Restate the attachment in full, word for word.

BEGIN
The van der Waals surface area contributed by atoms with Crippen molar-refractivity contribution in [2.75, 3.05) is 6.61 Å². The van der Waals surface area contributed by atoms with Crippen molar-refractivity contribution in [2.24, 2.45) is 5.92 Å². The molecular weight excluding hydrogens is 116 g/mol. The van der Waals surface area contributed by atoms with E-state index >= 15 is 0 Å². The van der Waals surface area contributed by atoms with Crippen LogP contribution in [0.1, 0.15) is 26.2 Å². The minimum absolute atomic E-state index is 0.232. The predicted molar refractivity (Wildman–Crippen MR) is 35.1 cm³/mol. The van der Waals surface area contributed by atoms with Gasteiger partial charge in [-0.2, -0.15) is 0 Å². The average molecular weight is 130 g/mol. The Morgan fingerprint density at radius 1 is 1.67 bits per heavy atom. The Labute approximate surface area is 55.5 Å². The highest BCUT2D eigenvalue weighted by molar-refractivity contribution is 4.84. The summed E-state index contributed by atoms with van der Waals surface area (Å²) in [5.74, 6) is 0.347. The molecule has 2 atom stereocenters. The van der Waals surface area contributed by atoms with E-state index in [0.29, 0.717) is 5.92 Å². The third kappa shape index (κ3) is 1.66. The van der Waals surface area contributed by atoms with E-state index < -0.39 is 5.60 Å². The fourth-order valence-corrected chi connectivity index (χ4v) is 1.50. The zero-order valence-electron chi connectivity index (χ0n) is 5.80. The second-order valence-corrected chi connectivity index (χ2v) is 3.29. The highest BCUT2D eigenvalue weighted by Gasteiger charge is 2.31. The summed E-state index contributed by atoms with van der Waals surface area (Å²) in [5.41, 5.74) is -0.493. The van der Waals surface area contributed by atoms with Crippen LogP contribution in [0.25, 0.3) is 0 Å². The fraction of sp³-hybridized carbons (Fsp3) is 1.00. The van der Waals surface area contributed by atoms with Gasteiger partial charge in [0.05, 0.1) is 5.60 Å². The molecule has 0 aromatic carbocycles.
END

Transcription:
The van der Waals surface area contributed by atoms with Crippen molar-refractivity contribution in [2.75, 3.05) is 6.61 Å². The van der Waals surface area contributed by atoms with Crippen molar-refractivity contribution in [2.24, 2.45) is 5.92 Å². The molecular weight excluding hydrogens is 116 g/mol. The van der Waals surface area contributed by atoms with E-state index >= 15 is 0 Å². The van der Waals surface area contributed by atoms with Crippen LogP contribution in [0.1, 0.15) is 26.2 Å². The minimum absolute atomic E-state index is 0.232. The predicted molar refractivity (Wildman–Crippen MR) is 35.1 cm³/mol. The van der Waals surface area contributed by atoms with Gasteiger partial charge in [-0.2, -0.15) is 0 Å². The average molecular weight is 130 g/mol. The Morgan fingerprint density at radius 1 is 1.67 bits per heavy atom. The Labute approximate surface area is 55.5 Å². The highest BCUT2D eigenvalue weighted by molar-refractivity contribution is 4.84. The summed E-state index contributed by atoms with van der Waals surface area (Å²) in [5.74, 6) is 0.347. The molecule has 2 atom stereocenters. The van der Waals surface area contributed by atoms with E-state index in [0.29, 0.717) is 5.92 Å². The third kappa shape index (κ3) is 1.66. The van der Waals surface area contributed by atoms with E-state index < -0.39 is 5.60 Å². The fourth-order valence-corrected chi connectivity index (χ4v) is 1.50. The zero-order valence-electron chi connectivity index (χ0n) is 5.80. The second-order valence-corrected chi connectivity index (χ2v) is 3.29. The highest BCUT2D eigenvalue weighted by Gasteiger charge is 2.31. The summed E-state index contributed by atoms with van der Waals surface area (Å²) in [5.41, 5.74) is -0.493. The van der Waals surface area contributed by atoms with Crippen LogP contribution in [0.25, 0.3) is 0 Å². The fraction of sp³-hybridized carbons (Fsp3) is 1.00. The van der Waals surface area contributed by atoms with Gasteiger partial charge in [0.05, 0.1) is 5.60 Å². The molecule has 0 aromatic carbocycles.